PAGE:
This Dagstuhl Seminar will focus on the topic of shape and topology representation and optimization, in particular in the context of additive manufacturing (AM), and tackling the generation and use of 3D content for digital twins with controlled accuracy and desired properties at different scales.
Central to the ability to perform design optimization is the ability to capture, process and optimize shapes and topologies, allowing to work on a digital twin for design, or capture with geometry, topology and attached property during manufacturing or later. Topology optimization and the use of lattice structures helps make new designs that better exploit the potential of AM than traditional methods. New modeling tools and techniques are desperately needed to support the specialized needs of geometric modeling in such a computationally intensive and highly automated environment in order to leverage industry 4.0 at scale. We shall also consider the broader context of industry 5.0 aiming at developing sustainable solutions.
CAD based on B-rep targets subtractive manufacturing technologies and assumes that the material properties are isotropic and uniform throughout an object. This is contrary to objects produced by AM, where an object is built layer by layer until the final shape is reached. AM allows variable material combinations, lattice structures and voids but objects will in general exhibit anisotropic material behaviors that are dependent on the actual printing parameter used. Consequently, in AM there is a need for also representing and simulating the interior of an object both at macro, meso and micro scale to support anisotropic properties and complex internal geometric shapes.
Analysis-based design brings performance insights forward into the design phase. This Dagstuhl Seminar will explore recent developments in shape design and simulation for discrete or continuous shapes. In the continuous setting, the combination of the locally refined splines and topology structures for isogeometric analysis (IgA) constitutes a new foundation for CAD-representation, where the interior of volumes is described mathematically (Volume-representation, or V-rep). The seminar will address the interplay of IgA and V-rep and their link to AM. We will also consider some recent approaches using implicit or volumetric models for lattice structures and internal voids, which can provide extremely lightweight representations but may suffer from limitations of accuracy. The seminar will present industrial design challenges occurring from the AM processes, both for smooth shapes and shape with pattern, so that scientific ideas and approaches may emanate.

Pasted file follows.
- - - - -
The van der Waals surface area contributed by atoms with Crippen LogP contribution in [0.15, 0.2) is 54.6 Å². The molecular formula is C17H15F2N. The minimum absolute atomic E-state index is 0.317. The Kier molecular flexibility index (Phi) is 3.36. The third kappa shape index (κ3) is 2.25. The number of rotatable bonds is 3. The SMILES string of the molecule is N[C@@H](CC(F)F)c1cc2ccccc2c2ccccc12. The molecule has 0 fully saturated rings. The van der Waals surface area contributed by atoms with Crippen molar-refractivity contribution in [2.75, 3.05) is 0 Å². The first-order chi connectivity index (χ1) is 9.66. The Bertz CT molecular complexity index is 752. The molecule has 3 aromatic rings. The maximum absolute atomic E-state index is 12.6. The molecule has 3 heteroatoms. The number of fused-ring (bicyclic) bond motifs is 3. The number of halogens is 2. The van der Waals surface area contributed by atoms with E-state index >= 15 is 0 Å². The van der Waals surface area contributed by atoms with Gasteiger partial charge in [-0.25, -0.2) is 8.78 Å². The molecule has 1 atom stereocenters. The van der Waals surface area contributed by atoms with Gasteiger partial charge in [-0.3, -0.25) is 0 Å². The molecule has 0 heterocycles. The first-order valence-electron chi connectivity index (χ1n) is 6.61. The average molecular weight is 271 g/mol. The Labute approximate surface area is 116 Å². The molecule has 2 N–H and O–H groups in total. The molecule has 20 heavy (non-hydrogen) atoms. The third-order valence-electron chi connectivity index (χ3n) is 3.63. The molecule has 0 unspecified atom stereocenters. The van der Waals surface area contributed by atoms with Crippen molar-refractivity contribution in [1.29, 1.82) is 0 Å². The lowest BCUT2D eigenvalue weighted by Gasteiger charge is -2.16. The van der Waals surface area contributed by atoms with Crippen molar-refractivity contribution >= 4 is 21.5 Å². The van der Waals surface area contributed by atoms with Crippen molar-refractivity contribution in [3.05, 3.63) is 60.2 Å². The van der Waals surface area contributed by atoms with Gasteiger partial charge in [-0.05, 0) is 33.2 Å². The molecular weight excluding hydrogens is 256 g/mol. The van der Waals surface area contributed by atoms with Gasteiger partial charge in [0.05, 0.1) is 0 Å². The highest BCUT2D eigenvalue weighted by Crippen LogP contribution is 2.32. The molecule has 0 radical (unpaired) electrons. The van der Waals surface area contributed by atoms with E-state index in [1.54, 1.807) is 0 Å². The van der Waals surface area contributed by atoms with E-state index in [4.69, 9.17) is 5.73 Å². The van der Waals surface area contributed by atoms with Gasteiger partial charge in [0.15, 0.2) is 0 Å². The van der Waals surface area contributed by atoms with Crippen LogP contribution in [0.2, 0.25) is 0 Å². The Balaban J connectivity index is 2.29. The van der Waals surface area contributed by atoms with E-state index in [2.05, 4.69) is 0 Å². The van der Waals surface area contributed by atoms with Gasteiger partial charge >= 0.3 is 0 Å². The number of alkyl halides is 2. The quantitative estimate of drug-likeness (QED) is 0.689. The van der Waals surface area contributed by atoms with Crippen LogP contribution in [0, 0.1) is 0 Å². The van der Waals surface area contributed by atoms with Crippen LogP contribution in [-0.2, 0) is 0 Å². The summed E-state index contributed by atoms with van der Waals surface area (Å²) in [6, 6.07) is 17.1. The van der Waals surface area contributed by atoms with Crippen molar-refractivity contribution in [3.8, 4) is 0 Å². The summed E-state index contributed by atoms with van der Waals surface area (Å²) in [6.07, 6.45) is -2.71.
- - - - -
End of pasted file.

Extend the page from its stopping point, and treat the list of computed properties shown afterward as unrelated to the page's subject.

Decades-old research challenges in merging optimization methods, geometric design methods, and engineering analysis methods remain open, and are increasing in relevance as AM becomes a manufacturing mainstay. This relates not only to assembling multidisciplinary analysis and optimization capabilities, but also in integrating new analysis tools and rapidly adjusting computing tool streams to account for new design challenges. Making effective use of these new modeling algorithms and techniques requires us to continue to advance the state of the art in geometry processing, and data management, analysis, optimization and learning for these large volumes of 3D geometric data.
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- Dagstuhl Seminar 14221: Geometric Modeling (2014-05-25 - 2014-05-30) (Details)
- Dagstuhl Seminar 17221: Geometric Modelling, Interoperability and New Challenges (2017-05-28 - 2017-06-02) (Details)
- Dagstuhl Seminar 21471: Geometric Modeling: Interoperability and New Challenges (2021-11-21 - 2021-11-26) (Details)
- Computational Geometry
- Machine Learning
- Geometric Modeling
- Additive Manufacturing
- isogeometric analysis
- machine learning